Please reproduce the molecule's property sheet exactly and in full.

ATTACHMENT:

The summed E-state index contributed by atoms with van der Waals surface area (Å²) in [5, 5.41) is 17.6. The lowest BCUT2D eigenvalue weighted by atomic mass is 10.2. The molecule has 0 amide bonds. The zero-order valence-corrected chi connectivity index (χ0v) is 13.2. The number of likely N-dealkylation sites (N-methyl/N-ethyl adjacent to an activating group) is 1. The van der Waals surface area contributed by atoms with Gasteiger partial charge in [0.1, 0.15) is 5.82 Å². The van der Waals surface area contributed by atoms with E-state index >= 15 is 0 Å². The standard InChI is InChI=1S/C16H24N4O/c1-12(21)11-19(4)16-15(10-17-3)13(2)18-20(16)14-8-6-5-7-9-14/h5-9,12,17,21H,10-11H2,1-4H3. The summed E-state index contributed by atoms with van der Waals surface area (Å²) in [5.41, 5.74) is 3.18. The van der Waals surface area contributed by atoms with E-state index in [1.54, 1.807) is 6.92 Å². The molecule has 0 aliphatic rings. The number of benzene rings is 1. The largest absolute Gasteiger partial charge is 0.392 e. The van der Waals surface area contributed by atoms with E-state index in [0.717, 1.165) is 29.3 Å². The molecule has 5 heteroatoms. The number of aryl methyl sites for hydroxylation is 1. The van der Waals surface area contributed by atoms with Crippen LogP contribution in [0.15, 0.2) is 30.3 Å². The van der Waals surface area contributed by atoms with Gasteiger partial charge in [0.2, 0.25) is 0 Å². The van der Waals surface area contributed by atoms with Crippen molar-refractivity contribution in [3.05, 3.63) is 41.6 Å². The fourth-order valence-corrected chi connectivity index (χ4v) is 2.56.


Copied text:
The summed E-state index contributed by atoms with van der Waals surface area (Å²) in [5, 5.41) is 17.6. The lowest BCUT2D eigenvalue weighted by atomic mass is 10.2. The molecule has 0 amide bonds. The zero-order valence-corrected chi connectivity index (χ0v) is 13.2. The number of likely N-dealkylation sites (N-methyl/N-ethyl adjacent to an activating group) is 1. The van der Waals surface area contributed by atoms with Gasteiger partial charge in [0.1, 0.15) is 5.82 Å². The van der Waals surface area contributed by atoms with E-state index >= 15 is 0 Å². The standard InChI is InChI=1S/C16H24N4O/c1-12(21)11-19(4)16-15(10-17-3)13(2)18-20(16)14-8-6-5-7-9-14/h5-9,12,17,21H,10-11H2,1-4H3. The summed E-state index contributed by atoms with van der Waals surface area (Å²) in [5.41, 5.74) is 3.18. The van der Waals surface area contributed by atoms with E-state index in [1.54, 1.807) is 6.92 Å². The molecule has 0 aliphatic rings. The number of benzene rings is 1. The largest absolute Gasteiger partial charge is 0.392 e. The van der Waals surface area contributed by atoms with E-state index in [0.717, 1.165) is 29.3 Å². The molecule has 5 heteroatoms. The number of aryl methyl sites for hydroxylation is 1. The van der Waals surface area contributed by atoms with Crippen LogP contribution in [0.15, 0.2) is 30.3 Å². The van der Waals surface area contributed by atoms with Gasteiger partial charge in [0.2, 0.25) is 0 Å². The van der Waals surface area contributed by atoms with Crippen molar-refractivity contribution in [3.05, 3.63) is 41.6 Å². The fourth-order valence-corrected chi connectivity index (χ4v) is 2.56.